Subcutaneous Magazine Issue 1 - Page 16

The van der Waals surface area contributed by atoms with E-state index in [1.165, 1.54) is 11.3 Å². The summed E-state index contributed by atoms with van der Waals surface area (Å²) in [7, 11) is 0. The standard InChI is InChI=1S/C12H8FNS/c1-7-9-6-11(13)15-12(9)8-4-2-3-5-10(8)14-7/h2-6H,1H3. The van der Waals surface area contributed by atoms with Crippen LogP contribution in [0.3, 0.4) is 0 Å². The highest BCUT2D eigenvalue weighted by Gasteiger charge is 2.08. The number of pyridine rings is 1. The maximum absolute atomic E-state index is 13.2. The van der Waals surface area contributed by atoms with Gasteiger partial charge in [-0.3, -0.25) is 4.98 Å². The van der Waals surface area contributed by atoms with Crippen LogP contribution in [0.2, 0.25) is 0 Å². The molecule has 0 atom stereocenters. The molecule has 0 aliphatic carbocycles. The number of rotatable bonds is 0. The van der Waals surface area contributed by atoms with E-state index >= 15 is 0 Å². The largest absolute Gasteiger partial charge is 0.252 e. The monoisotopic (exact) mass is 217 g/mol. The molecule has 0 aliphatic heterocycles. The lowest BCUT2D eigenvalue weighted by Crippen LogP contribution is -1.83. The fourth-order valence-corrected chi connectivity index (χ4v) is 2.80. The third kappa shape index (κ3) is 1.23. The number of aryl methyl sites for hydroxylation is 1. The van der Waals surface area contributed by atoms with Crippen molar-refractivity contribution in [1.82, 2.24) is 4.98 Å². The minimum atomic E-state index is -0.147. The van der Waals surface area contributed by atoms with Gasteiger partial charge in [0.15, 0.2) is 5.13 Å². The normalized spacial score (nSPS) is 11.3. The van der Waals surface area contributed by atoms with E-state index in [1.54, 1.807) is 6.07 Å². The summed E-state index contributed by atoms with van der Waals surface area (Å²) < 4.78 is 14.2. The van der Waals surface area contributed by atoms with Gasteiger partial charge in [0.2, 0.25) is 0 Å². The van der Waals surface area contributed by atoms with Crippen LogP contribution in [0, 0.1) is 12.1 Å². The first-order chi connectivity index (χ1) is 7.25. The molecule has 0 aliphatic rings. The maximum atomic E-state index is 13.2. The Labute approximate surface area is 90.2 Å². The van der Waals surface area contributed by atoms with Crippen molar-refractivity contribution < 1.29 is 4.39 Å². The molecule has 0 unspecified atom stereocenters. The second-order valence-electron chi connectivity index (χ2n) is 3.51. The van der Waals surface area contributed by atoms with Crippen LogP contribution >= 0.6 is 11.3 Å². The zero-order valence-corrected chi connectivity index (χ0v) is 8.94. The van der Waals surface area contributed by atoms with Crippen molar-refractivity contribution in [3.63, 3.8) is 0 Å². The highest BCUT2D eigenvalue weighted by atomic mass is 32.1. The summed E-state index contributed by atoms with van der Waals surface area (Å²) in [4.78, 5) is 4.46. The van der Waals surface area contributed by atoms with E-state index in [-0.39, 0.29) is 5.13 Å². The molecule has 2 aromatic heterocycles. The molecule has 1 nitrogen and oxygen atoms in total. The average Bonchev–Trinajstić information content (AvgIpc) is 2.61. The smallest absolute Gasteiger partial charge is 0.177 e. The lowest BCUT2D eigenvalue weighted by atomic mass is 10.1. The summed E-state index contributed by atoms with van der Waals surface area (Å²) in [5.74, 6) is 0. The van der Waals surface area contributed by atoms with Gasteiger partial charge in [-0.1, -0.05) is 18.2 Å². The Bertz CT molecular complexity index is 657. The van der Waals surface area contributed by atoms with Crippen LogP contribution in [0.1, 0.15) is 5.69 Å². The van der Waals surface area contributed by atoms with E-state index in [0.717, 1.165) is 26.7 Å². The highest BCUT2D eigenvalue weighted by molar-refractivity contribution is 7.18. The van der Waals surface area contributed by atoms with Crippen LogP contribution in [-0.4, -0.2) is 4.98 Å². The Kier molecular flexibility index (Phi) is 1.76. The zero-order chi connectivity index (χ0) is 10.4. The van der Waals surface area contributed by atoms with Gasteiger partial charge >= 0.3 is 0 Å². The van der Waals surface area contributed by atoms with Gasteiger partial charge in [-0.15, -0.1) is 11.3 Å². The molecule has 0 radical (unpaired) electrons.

The Drowning Sound interested look on his face as though someone were showing him a science experiment. Dad liked science. The water had begun to reach my ears. I could hear by Ashley O’Melia nothing but its gurgle as it enveloped me. If my family had The water was icy as it hit my back. My body seemed been screaming, calling for someone to save their little girl, I wouldn’t have been able to hear them. But they were sito freeze instantly, my legs and arms stiff and my toes and lent anyway, and all I was left with was the noise of my own fingers spread wide with fear. I stopped breathing from the moment I hit the water. My family was there, watching from blood rushing through my veins. I didn’t like the drowning the bank, their feet planted solidly on the ground. I couldn’t sound. I heard it every night, but I couldn’t get used to it. It tear my eyes from them as I sank into the water. I could see thrummed in my ears and pounded in my blood. It blotted the pale blue Colorado sky behind them, a few wisps of white out all sounds of life, beating a tattoo in time to my doom. It was the sound of the water taking me, relentlessly, bubbling clouds twirling through it. I fell slowly, so slowly that I had and whooshing, talking to itself about the small life that betime for regrets. I told my mother I had a bad feeling about leaving the longed to it now. The water picked up its pace, washing over the top of house that day. But I couldn’t quite explain why or what it re- ally felt like, so she had blown me off with one of her typical- my body and pushing it ever downward. It was a blessing, ly dismissive shrugs. She was always busy, and that morning really, but it was hard to see it that way. The image of my inert family on the bank blurred and cleared as the water she had been too busy to listen to a little girl’s premonitions about an outing on what seemed to be a beautiful day. “We’ll smoothed over, a heavy shield of glass. I had never opened my eyes underwater before, so I couldn’t tell you why I did have fun,” she’d said. I wondered if she was having fun now it then. To see my loved ones as they refused to save me, as she stood on the bank, watching me. passive and silent? To watch the tall grass on the shore wave The water crept over me, numbing my skin and my goodbye in the wind, offering the tiniest of farewells that I mind with its chill. Why did it have to happen like this, millimeter by millimeter? If I had to go, couldn’t it be quick? wasn’t likely to get anywhere else? To see the bits of flotsam that decorated the surface of the pond as it closed over me, Didn’t I deserve that? Or at the very least, couldn’t I have sealing me in? To see it all so clearly, only then to see it fade gone some other way than by water? to black? My sister looked smug from up above, her mouth twisted in a satisfied sneer. She was the one who had played too rough, but it had been my idea to play by the water. And so whose fault was it? That was the debate we had never settled, the argument neither of us could win. I guessed she had won this time, finally rid of the burden of her little sister and able to roam the school playground without me. No longer would people have to tell her that I looked just like her (even though I didn’t). No longer would she have to ride the school bus with her obnoxious little sibling tagging along. The water inched its way up my neck. I couldn’t turn away from my family above me. My head was frozen in place, forcing me to look at the people I loved so much and yet who didn’t love me enough to help me. I couldn’t cry out to them or reach towards them. How ironic that I loved bath time so much, but I couldn’t stand being in water that was outside the tub. I loved the bath so much that I even drank bubble soap once. My parents had stayed up with me all night while I barfed bubbles, and I had survived that... But I wouldn’t this time. Dad looked so calm. He was like that. In a crisis, he was the voice of reason. He didn’t yell or scream unless he had cause to, and he clearly didn’t have cause to now. When he did get angry, he was the most terrifying thing on the planet. I wondered, since I had the time, why he wasn’t saving me. That was what dads were for, wasn’t it? There were other times when he had saved me, I knew there were, but I couldn’t remember them. This wasn’t one of them. He stood with his hands clasped behind his back, leaning over the water as he watched his youngest child drown, a calm but